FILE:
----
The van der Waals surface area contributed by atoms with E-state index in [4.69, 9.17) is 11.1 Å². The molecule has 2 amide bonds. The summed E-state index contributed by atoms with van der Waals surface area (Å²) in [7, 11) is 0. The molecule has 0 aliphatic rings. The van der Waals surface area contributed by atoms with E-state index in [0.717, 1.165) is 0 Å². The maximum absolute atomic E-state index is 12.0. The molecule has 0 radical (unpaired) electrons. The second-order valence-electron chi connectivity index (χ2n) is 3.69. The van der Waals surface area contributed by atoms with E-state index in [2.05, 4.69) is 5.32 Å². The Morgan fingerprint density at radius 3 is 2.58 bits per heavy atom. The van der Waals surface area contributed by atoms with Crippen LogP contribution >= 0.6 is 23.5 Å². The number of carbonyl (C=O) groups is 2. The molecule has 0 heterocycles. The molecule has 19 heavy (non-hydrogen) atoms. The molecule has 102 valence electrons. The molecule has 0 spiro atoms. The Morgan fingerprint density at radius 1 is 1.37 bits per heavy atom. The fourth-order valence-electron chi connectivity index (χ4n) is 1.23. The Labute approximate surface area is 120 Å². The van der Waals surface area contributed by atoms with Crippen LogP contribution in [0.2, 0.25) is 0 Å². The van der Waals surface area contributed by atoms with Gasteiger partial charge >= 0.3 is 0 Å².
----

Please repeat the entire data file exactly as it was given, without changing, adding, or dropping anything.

The van der Waals surface area contributed by atoms with E-state index in [4.69, 9.17) is 11.1 Å². The molecule has 2 amide bonds. The summed E-state index contributed by atoms with van der Waals surface area (Å²) in [7, 11) is 0. The molecule has 0 aliphatic rings. The van der Waals surface area contributed by atoms with E-state index in [0.717, 1.165) is 0 Å². The maximum absolute atomic E-state index is 12.0. The molecule has 0 radical (unpaired) electrons. The second-order valence-electron chi connectivity index (χ2n) is 3.69. The van der Waals surface area contributed by atoms with E-state index in [2.05, 4.69) is 5.32 Å². The Morgan fingerprint density at radius 3 is 2.58 bits per heavy atom. The van der Waals surface area contributed by atoms with Crippen LogP contribution >= 0.6 is 23.5 Å². The number of carbonyl (C=O) groups is 2. The molecule has 0 heterocycles. The molecule has 19 heavy (non-hydrogen) atoms. The molecule has 102 valence electrons. The molecule has 0 spiro atoms. The Morgan fingerprint density at radius 1 is 1.37 bits per heavy atom. The fourth-order valence-electron chi connectivity index (χ4n) is 1.23. The Labute approximate surface area is 120 Å². The van der Waals surface area contributed by atoms with Crippen LogP contribution in [0.2, 0.25) is 0 Å². The van der Waals surface area contributed by atoms with Gasteiger partial charge >= 0.3 is 0 Å².